When reorganising the bibliography I also updated all the links associated with the publications, when applicable, so they should – at least for the moment – be working fine and forward you to additional, useful information. In addition, this update provided an opportunity for me to add more publications which have recently come to my attention. One title which I am particularly excited about is the recent monograph by film scholar and archivist Adelheid Heftberger (Austrian Filmmuseum), Kollision der Kader – Dziga Vertovs Filme, die Visualisierung ihrer Strukturen und die Digital Humanities, on the computer-based visualization of structures within Dziga Vertov’s films. This is the outcome of Heftberger’s fascinating doctoral research and the Digital Formalism project in which she meticulously annotated the shots in a group of Vertov films using the open source software Anvil. By doing this it became possible to visualize structures in Vertov’s work using different kinds of scientific, visual analytics (such as MatLab and ImageJ). In her book she discusses the broader implications of these methods both for Vertov research and for the digital humanities. The book is published in a new series on Film Heritage (Filmerbe) directed by Professor in Audiovisual Heritage Chris Wahl at the Filmuniversität Babelsberg Konrad Wolf in Potsdam. Somewhat related – but fundamentally different in its approach and scope – I have also added and recently acquired film scholar André Habib’s book La Main gauche de Jean-Pierre Léaud (Les Éditions du Boréal, 2015). Habib’s book aspires to combine a more anarchic, cinephile tradition of film appreciation with contemporary, representational practices opening with a reflection on the evocative potential of the beautiful visualizations of among other films Alfred Hitchcock’s Psycho (USA, 1960) created by San Francisco-based artist Jim Campbell. Made with ImageJ techniques (or, at least entirely reminiscent of scientific visualizations created with ImageJ techniques) Habib, I think, may with his book possibly be opening a path for film scholars who draw on cinephile theory to historicize films and who wish to define and appropriate such visualizations to their own ends within this tradition. It undoubtedly promises an exciting read in the near future!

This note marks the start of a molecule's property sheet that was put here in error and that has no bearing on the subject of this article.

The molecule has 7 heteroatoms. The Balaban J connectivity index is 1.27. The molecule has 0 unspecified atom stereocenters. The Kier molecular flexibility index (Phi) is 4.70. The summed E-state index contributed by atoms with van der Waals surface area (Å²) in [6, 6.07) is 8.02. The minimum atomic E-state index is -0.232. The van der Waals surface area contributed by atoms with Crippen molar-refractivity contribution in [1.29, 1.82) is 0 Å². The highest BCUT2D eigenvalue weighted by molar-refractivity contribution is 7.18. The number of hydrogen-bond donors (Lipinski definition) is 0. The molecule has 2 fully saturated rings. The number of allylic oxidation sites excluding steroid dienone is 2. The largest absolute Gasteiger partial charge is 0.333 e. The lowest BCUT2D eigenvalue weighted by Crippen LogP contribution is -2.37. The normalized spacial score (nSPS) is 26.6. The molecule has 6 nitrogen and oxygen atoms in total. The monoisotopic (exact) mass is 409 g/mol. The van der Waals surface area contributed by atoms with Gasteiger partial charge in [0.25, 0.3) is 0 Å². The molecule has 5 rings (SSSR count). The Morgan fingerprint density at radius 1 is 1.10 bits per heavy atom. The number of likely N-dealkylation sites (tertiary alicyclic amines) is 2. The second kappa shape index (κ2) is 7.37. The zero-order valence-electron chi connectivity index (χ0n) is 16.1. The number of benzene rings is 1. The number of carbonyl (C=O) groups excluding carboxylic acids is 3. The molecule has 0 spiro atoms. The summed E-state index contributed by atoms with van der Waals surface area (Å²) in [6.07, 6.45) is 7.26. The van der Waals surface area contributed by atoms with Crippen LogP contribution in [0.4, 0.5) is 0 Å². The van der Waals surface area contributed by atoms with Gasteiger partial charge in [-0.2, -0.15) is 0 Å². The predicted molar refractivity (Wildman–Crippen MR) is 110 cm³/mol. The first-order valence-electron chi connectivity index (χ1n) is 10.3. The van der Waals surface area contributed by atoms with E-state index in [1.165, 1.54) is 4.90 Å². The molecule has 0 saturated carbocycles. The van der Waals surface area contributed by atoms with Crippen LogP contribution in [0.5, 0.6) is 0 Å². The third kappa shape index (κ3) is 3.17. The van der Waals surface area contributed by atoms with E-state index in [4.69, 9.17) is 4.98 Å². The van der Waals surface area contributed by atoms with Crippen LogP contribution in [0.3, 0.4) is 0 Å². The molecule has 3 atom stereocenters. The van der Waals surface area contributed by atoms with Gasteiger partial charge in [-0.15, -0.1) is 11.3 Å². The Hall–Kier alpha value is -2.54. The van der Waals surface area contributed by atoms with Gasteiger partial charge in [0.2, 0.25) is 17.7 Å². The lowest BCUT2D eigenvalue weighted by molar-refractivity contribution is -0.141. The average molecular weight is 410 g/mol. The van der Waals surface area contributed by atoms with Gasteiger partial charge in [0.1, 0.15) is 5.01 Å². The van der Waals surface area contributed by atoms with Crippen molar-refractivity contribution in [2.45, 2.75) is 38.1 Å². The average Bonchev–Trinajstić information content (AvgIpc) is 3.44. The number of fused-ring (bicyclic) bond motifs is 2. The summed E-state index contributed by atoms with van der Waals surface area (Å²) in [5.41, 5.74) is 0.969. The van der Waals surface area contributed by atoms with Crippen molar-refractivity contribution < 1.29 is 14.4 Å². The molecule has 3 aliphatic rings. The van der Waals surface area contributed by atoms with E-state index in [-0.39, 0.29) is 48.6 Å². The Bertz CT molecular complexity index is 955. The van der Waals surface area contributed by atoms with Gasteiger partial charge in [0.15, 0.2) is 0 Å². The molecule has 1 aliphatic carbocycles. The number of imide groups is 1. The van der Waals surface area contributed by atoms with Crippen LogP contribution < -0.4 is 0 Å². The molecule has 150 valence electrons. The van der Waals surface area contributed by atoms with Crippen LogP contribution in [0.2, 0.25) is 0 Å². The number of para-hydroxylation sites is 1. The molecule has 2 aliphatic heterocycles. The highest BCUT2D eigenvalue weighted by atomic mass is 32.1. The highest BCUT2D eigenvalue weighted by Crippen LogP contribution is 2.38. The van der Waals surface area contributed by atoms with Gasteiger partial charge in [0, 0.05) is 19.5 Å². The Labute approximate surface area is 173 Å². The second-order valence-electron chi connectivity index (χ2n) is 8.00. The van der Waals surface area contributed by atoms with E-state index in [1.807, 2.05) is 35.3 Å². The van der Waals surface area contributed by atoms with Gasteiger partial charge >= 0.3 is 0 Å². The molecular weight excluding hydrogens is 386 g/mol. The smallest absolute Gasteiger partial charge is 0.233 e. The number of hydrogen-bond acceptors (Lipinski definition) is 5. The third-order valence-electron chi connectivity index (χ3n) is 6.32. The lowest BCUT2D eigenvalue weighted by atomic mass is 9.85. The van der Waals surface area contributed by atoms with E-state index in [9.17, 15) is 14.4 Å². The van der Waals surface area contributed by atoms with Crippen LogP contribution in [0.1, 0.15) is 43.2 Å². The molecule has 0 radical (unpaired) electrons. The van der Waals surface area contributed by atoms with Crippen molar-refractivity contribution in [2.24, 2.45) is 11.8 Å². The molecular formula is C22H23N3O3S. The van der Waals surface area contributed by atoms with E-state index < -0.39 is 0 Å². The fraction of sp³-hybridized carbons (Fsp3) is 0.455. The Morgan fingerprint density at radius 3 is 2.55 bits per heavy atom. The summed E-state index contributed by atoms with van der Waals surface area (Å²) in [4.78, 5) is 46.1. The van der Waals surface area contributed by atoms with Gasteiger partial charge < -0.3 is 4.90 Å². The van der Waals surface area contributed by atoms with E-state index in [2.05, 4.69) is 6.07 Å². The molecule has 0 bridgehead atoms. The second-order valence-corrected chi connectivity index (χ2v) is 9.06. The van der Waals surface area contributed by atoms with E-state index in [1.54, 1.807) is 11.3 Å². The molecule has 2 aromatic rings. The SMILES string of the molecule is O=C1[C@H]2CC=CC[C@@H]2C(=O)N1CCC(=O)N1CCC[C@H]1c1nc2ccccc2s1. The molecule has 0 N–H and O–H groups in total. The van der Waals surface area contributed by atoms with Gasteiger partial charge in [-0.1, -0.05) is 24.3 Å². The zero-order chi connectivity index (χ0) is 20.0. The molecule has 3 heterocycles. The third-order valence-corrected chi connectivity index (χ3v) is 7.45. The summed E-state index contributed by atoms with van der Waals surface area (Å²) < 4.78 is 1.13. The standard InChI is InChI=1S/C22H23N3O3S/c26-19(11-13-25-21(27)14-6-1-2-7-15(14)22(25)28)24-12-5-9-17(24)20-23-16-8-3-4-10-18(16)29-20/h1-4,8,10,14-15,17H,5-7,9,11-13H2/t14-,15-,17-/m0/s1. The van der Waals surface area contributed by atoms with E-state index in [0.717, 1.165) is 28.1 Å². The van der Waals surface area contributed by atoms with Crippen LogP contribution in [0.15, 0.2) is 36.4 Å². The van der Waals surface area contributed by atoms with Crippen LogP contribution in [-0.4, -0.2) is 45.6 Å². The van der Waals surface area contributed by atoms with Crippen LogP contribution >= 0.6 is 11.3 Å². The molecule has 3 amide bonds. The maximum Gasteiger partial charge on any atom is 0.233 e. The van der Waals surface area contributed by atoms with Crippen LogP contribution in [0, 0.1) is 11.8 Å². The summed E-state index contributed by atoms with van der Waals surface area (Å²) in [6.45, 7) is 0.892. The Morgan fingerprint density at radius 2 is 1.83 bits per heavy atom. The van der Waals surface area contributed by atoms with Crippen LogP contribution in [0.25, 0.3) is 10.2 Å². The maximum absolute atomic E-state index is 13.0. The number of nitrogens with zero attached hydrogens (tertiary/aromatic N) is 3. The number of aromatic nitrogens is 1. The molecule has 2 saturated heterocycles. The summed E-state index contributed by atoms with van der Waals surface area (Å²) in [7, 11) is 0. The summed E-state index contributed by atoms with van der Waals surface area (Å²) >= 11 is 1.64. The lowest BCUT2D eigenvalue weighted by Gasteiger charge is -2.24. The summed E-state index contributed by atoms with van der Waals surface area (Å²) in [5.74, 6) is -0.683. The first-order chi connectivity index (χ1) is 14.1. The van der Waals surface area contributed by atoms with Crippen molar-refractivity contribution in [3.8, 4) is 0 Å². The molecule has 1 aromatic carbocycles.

kollisionderkader